Keep your dog out of the car if he is prone to motion sickness. Most dogs love taking a ride in the car, sticking their head out the window, and smelling an unknown world. However, like some humans, the constant rocking and bumping will irritate your dog’s gastrointestinal system. If you notice your dog drooling excessively during car rides, he may be afflicted with this problem. Experiment with shorter rides and different types of roads to try to determine if the drooling is related to motion sickness. Ginger pills have also shown to be effective in reducing motion sickness in dogs.

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Toxic Substances

Watch what your dog is eating, particularly when he is in the outdoors. Dogs will naturally eat some plants to aid in digestion. However, some plants are toxic or irritating to the dog’s system. Flowers like tulips, chrysanthemums, and azaleas have all proven to irritate a canine’s gastrointestinal system. When your dog’s stomach is upset, you can expect to see excessive drooling followed likely by vomiting. Most dogs purge to cleanse their systems, but if you notice your dog drooling after eating one of these plants and not purging, you likely will need to take him to the veterinarian to avoid further damage.

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Respiratory Problems

Speak with a local veterinarian if you believe the drooling is caused by a more serious, internal problem in your dog. Some respiratory issues can influence the level of saliva production. If your dog has a sinus infection or an illness in his throat or nose, this will likely result in excessive drool and other complications. This is even more likely if your dog is a recent rescue, and spent a good deal of its life in small quarters with other dogs at a shelter. Your veterinarian can diagnose any infection and prescribe the required antibiotics to combat the drool-causing illness.

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Other Risk Factors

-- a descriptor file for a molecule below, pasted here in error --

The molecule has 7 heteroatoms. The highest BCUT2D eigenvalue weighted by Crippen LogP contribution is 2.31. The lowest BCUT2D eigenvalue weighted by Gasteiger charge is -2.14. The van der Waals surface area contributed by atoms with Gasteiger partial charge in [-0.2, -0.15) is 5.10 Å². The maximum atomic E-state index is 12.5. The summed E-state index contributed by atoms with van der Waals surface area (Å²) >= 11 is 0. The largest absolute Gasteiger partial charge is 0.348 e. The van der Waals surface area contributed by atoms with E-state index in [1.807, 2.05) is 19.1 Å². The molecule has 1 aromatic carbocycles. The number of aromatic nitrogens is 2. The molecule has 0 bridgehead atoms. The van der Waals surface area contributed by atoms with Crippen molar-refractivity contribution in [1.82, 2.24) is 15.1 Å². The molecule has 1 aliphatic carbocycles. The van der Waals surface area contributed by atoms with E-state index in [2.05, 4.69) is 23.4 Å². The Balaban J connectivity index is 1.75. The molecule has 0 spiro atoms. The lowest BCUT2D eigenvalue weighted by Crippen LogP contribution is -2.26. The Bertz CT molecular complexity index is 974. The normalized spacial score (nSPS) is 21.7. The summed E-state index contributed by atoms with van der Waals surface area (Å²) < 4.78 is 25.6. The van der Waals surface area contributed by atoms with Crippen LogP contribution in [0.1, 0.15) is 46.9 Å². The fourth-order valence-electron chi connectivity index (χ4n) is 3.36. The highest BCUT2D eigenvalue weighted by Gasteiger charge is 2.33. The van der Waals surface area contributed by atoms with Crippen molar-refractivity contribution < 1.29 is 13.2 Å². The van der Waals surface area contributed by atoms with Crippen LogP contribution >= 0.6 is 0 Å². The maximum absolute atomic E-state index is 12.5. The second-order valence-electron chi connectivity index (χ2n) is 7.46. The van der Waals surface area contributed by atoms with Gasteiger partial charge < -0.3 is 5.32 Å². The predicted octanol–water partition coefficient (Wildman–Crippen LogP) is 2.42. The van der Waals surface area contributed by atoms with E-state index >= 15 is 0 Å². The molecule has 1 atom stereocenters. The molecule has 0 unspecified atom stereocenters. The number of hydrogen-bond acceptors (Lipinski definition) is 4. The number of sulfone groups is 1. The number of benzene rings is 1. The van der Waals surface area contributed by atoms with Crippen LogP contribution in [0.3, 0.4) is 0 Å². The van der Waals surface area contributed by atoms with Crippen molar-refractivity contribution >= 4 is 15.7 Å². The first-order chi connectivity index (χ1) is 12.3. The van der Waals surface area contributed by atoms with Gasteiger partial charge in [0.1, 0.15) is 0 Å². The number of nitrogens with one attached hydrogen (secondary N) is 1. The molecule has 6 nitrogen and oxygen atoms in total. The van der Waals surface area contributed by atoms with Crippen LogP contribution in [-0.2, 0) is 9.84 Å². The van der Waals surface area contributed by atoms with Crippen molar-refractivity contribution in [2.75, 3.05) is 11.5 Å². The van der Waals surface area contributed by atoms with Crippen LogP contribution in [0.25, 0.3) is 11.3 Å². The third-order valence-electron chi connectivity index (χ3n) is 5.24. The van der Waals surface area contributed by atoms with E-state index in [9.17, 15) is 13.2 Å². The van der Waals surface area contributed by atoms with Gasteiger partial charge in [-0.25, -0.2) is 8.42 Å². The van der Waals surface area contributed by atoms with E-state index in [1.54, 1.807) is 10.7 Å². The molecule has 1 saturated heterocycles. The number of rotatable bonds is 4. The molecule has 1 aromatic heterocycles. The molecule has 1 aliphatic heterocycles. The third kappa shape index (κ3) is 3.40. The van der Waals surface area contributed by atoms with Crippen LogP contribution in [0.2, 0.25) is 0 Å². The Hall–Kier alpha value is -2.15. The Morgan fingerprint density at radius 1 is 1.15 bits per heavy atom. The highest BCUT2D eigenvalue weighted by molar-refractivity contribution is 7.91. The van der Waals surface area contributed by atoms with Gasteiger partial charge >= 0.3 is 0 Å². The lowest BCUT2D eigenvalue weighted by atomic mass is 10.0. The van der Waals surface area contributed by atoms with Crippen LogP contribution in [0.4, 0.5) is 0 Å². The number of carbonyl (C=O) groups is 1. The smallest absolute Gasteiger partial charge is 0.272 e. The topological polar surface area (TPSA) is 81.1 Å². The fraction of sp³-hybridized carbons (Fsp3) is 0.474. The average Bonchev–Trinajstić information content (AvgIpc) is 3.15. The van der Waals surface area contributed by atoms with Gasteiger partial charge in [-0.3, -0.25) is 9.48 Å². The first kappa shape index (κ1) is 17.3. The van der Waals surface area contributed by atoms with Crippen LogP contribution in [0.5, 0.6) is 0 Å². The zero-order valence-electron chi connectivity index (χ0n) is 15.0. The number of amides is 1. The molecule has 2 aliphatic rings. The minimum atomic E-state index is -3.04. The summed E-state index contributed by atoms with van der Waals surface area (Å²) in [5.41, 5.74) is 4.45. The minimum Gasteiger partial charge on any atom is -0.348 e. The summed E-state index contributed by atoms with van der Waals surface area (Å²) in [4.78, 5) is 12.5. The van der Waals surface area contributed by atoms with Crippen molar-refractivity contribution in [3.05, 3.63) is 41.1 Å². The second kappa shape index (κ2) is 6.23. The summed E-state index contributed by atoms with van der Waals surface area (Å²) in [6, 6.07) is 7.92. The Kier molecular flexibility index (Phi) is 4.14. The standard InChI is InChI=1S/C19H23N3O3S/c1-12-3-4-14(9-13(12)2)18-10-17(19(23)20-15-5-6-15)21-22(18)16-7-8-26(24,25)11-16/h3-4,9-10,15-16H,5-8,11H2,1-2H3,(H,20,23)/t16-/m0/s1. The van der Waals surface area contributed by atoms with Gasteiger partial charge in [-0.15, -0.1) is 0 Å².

Keep a close eye on your dog when he is outdoors. Dogs love to get into trouble, play in foreign areas, and eat wild plants. They also sometimes get themselves into compromising situations where injuries are common. A major cause of excessive saliva production, much like humans, is an injury inside the mouth. If your dog is drooling too much, open its mouth after a long walk or hike and check for injuries. Most small cuts and abrasions will heal naturally and quickly, but any major damage should precipitate a visit to the veterinarian for treatment.

injury, mouth, cuts, saliva Steve Debenport / Getty Images
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Allergies

Screen your canine early in its life for any allergies. An allergic reaction will cause several symptoms, including outbreaks of rashes or scales, dry eyes, and excessive drooling. Allergy outbreaks are more likely in certain seasons, like spring and summer. Allergy medication may be necessary in serious cases, but most allergic reactions can be stopped by removing your dog from the source of the allergy, and closely monitoring their behavior.

allergy, pollen, dry eye, drooling kobkik / Getty Images
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More Serious Causes

Keep a close eye on the severity and persistence of the excessive drooling. Most cases are mild and will improve once you take action. However, excessive saliva production could indicate a more serious problem. Some of these include inflamed tonsils, infectious diseases, seizures, tumors, or a disorder in the actual salivary glands. None of these conditions should be diagnosed or treated without the help of a veterinary professional. Book an appointment if drooling persists for a long period of time, and you suspect a more serious cause.

adorable dog in a park